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BMW Z4 (eb.andriuolo)
BMW Z4 (eb.andriuolo)

Road Sage

The family won't fit in this car. Is that bad? Add to ...

Summertime and the driving ain't easy.

It's a truth that is driven home to me as I ferry the family toward cottage country in the Grand Caravan (a.k.a. "the maggot magnet"), a trip replete with unearthly screams, bodily fluids emitted, agonized whining and food flung in anger, to say nothing of how the kids behave. It's during trips like this that my mind is invariably borne back ceaselessly to the automobile I really should be driving. That's right, as I beat on towards an orgiastic future that is certain to include homing mosquitoes and roof-of-the-mouth scorching s'mores, I fantasize about the green light at the end of the driveway, my dream car.

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What's that Road Sage, you say, you have a dream car?

To which I reply, don't we all?

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Everyone has their dream car. Well, not everyone, some people hate the very notion of cars. They dream of horses or bicycles or surf boards or unicorns or other modes of transportation like hot air balloons. The rest of us hold in our hearts the desire for the perfect automobile.

Of course, I'm talking about convertibles.

Convertibles are WMDs - Wheels of Mass Desire. A convertible can do anything. It can make a trip to the store seem like an exotic excursion. A convertible can make a stop light look like a Rush-inspired laser show spectacular. A convertible can make a traffic jam seem like a car-themed dance number from Glee.

Everyone loves them. Anyone who says they don't is a liar. You can take your biggest auto-hater and offer him a jeep or a sports car, even a Porsche, and he'll spit in your face and call you Glen Beck. Throw him the keys to a night blue BMW Z4 convertible or an Audi R8 Spyder, however, and faster than he can say "Hybrid Schmybrid" Mister Auto-hater will be wearing Oakleys and lighting Cuban cigars off his Green Peace card while cruising down the highway with golf clubs in the back seat.

That's the power of a car whose greatest selling point is that most of the time it doesn't have a roof. In a convertible the sky's the limit. It's the most unpractical car you can drive and that's a selling point. You can't move the contents of your apartment in a convertible and, if you can, you're probably co-starring in a Tom Hanks sitcom from the 1980s.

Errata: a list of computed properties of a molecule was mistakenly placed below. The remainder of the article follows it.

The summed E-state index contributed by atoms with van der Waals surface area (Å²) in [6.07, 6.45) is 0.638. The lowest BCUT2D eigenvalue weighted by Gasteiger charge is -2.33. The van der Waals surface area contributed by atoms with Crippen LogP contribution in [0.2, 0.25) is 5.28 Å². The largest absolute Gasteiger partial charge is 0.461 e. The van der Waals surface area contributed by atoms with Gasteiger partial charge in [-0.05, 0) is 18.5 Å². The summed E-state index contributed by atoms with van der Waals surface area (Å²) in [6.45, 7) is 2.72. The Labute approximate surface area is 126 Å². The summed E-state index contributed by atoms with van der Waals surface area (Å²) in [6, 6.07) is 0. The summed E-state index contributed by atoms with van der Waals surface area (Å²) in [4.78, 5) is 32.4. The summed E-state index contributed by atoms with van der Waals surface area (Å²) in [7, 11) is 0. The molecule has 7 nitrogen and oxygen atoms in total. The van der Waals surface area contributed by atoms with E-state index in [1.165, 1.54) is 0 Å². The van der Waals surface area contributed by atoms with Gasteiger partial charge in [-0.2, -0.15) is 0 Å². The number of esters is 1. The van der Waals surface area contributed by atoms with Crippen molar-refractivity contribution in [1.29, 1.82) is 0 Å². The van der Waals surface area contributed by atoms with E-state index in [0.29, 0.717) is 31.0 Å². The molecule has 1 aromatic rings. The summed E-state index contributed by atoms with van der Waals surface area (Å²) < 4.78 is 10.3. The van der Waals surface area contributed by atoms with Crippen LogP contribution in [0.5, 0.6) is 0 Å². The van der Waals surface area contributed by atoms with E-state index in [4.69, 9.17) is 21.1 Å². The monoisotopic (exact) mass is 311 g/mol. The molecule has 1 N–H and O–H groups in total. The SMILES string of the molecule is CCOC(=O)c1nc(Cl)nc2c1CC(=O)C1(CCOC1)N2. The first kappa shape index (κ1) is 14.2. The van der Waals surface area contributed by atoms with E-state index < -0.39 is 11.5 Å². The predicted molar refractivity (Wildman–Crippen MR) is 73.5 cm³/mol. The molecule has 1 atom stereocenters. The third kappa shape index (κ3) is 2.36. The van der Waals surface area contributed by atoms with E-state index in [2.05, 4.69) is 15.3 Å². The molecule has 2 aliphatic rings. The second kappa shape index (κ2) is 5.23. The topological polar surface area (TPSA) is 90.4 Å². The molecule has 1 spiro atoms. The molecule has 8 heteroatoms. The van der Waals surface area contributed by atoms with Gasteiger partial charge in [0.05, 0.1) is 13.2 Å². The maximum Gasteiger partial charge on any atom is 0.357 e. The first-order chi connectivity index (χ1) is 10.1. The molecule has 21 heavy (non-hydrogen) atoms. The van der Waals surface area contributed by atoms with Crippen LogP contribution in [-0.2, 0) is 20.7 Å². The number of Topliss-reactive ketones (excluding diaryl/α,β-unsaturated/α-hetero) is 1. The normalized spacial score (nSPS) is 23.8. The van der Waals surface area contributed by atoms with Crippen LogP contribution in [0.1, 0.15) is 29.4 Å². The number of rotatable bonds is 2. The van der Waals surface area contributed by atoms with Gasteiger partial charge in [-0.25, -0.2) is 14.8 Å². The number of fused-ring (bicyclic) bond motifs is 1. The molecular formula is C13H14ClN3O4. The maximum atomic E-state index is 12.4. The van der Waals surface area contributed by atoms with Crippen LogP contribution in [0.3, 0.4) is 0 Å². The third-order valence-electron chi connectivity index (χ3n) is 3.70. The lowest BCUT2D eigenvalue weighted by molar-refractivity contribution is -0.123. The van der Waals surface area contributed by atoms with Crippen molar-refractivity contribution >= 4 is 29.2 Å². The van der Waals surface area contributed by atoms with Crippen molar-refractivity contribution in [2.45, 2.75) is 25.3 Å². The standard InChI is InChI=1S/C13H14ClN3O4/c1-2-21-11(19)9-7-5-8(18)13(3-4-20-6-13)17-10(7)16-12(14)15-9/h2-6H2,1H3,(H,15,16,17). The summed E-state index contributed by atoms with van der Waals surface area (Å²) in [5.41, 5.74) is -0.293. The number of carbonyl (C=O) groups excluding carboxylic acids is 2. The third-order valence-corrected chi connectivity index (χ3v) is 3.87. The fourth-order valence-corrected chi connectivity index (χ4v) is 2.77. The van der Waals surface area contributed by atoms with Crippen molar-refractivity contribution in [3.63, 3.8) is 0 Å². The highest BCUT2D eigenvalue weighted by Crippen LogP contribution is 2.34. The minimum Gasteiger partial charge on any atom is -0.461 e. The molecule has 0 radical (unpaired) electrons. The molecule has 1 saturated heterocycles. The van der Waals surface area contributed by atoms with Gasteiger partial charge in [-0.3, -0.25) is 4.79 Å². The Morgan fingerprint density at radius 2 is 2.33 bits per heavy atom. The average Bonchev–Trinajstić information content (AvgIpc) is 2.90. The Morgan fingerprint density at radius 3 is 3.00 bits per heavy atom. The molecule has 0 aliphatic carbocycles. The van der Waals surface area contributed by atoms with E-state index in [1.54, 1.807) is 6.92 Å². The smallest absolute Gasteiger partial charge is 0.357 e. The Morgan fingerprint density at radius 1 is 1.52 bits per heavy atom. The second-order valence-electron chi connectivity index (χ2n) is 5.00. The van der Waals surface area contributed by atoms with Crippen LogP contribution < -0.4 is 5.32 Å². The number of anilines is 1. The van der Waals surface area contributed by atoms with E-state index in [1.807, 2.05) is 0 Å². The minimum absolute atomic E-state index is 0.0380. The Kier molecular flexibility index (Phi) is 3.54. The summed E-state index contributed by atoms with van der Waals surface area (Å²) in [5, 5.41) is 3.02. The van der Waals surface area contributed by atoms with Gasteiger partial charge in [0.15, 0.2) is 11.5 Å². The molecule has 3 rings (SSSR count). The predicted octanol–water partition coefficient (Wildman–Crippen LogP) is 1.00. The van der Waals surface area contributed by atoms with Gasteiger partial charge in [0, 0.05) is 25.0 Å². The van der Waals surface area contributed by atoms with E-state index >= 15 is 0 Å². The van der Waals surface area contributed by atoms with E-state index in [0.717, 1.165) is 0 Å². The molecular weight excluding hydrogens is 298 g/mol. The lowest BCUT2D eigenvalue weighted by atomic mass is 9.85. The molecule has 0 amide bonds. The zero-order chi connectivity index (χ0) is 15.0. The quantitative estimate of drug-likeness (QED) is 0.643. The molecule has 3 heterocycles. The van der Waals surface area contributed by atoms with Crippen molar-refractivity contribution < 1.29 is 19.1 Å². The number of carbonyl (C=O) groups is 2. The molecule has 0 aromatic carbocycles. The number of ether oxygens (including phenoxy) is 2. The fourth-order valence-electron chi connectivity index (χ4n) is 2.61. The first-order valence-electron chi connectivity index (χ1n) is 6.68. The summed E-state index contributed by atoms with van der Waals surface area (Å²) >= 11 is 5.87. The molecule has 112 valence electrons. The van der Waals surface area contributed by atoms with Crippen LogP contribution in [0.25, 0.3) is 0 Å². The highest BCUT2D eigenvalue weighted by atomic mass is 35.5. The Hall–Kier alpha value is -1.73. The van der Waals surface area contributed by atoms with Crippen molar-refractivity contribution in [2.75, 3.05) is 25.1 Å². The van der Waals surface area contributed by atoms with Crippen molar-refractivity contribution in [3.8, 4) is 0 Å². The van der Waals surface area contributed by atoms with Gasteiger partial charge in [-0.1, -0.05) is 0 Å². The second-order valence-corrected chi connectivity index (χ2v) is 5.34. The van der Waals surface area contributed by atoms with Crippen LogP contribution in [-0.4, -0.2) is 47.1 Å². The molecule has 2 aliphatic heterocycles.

Now, I could wax poetic about the history of the convertible, you know, like which unknown European genius invented the first one, and we could all weigh in and show each other how good we are at remembering car-themed minutiae. I could cite significant moments in the model's history, such as Ford's creation of the Coupelet in 1915, the golden age of styling and manufacturers like Marmon and Duesenberg and Stutz, the beauty of Jaguar's 1950 XK 120 Roadster or hail Cadillac's introduction of the Eldorado in 1953 as a pivotal moment, but what good would it do?

Those are facts (at least according to the Internet) and we're talking fantasy.

The convertible, after all, is the car of summer (that most fantastic of seasons). Like blistering heat, eye-stinging sunscreen, and charred BBQ meat, the convertible comes out when the temperature goes up. You can drive a convertible in the spring and fall, as George Peppard once did in an episode of Banacek, but, unless you're as heavy a player as Peppard was, it's not advisable. That's because convertibles are extroverts. It's the car that puts you on display. To pull one off you must have either an over-riding sense of self or a needy insecurity so profound it can only be assuaged by constant attention seeking, or more likely, some combination of the two.

Here are the Pros and Cons of the Convertible

Cons

  • No roof.
  • Less safe.
  • Easier for people to break into.
  • Wind messes up your hair.
  • Can't fit a family easily into one.

Pros

  • No roof.*
  • Less safe. ("I feel so alive!")
  • Easier for you to jump out of when crashing over a cliff.
  • Wind blow dries your hair.
  • Can't fit a family easily into one.

It's not too late for me, I suppose. I could sell a kidney on the TSX organ futures market and buy an Alfa Romeo 8C Spider. No, scratch that. I'll stick with my dreams. You know what they say, "Be careful what you wish for …"

Unless, of course, you are wishing for a convertible, then do everything in your earthly powers to get one.

*All your dreams come true.

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